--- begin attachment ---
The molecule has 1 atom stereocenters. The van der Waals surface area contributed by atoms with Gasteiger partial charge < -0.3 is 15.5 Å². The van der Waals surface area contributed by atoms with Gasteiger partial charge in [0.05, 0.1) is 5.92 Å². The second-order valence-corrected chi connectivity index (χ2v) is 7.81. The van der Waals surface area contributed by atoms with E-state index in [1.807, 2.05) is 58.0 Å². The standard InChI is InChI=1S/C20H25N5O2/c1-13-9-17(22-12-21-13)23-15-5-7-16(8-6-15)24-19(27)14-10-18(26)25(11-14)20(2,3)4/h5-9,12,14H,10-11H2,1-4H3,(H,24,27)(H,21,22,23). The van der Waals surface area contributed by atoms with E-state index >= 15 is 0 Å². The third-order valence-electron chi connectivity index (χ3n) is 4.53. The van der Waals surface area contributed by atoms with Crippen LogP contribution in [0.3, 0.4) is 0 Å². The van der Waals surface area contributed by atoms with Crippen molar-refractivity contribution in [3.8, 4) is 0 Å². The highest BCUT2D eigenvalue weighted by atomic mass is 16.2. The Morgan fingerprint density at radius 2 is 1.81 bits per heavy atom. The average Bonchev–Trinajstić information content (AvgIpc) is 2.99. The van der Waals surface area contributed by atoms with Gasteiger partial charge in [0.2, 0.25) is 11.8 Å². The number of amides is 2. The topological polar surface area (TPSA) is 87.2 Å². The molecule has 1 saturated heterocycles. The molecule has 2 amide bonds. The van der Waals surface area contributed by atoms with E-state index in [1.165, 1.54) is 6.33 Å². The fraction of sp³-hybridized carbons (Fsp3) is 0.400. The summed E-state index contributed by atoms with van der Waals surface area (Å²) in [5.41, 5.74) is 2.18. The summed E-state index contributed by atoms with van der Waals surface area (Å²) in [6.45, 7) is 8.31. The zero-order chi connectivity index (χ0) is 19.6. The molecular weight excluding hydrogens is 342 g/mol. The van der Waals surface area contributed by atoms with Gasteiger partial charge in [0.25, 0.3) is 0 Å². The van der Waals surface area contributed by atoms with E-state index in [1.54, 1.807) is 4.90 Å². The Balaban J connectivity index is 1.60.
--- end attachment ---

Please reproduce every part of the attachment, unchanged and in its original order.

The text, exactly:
The molecule has 1 atom stereocenters. The van der Waals surface area contributed by atoms with Gasteiger partial charge < -0.3 is 15.5 Å². The van der Waals surface area contributed by atoms with Gasteiger partial charge in [0.05, 0.1) is 5.92 Å². The second-order valence-corrected chi connectivity index (χ2v) is 7.81. The van der Waals surface area contributed by atoms with E-state index in [1.807, 2.05) is 58.0 Å². The standard InChI is InChI=1S/C20H25N5O2/c1-13-9-17(22-12-21-13)23-15-5-7-16(8-6-15)24-19(27)14-10-18(26)25(11-14)20(2,3)4/h5-9,12,14H,10-11H2,1-4H3,(H,24,27)(H,21,22,23). The van der Waals surface area contributed by atoms with E-state index >= 15 is 0 Å². The third-order valence-electron chi connectivity index (χ3n) is 4.53. The van der Waals surface area contributed by atoms with Crippen LogP contribution in [0.3, 0.4) is 0 Å². The van der Waals surface area contributed by atoms with Crippen molar-refractivity contribution in [3.8, 4) is 0 Å². The highest BCUT2D eigenvalue weighted by atomic mass is 16.2. The Morgan fingerprint density at radius 2 is 1.81 bits per heavy atom. The average Bonchev–Trinajstić information content (AvgIpc) is 2.99. The van der Waals surface area contributed by atoms with Gasteiger partial charge in [0.2, 0.25) is 11.8 Å². The number of amides is 2. The topological polar surface area (TPSA) is 87.2 Å². The molecule has 1 saturated heterocycles. The molecule has 2 amide bonds. The van der Waals surface area contributed by atoms with E-state index in [1.165, 1.54) is 6.33 Å². The fraction of sp³-hybridized carbons (Fsp3) is 0.400. The summed E-state index contributed by atoms with van der Waals surface area (Å²) in [5.41, 5.74) is 2.18. The summed E-state index contributed by atoms with van der Waals surface area (Å²) in [6.45, 7) is 8.31. The zero-order chi connectivity index (χ0) is 19.6. The molecular weight excluding hydrogens is 342 g/mol. The van der Waals surface area contributed by atoms with Gasteiger partial charge in [0.25, 0.3) is 0 Å². The van der Waals surface area contributed by atoms with E-state index in [1.54, 1.807) is 4.90 Å². The Balaban J connectivity index is 1.60.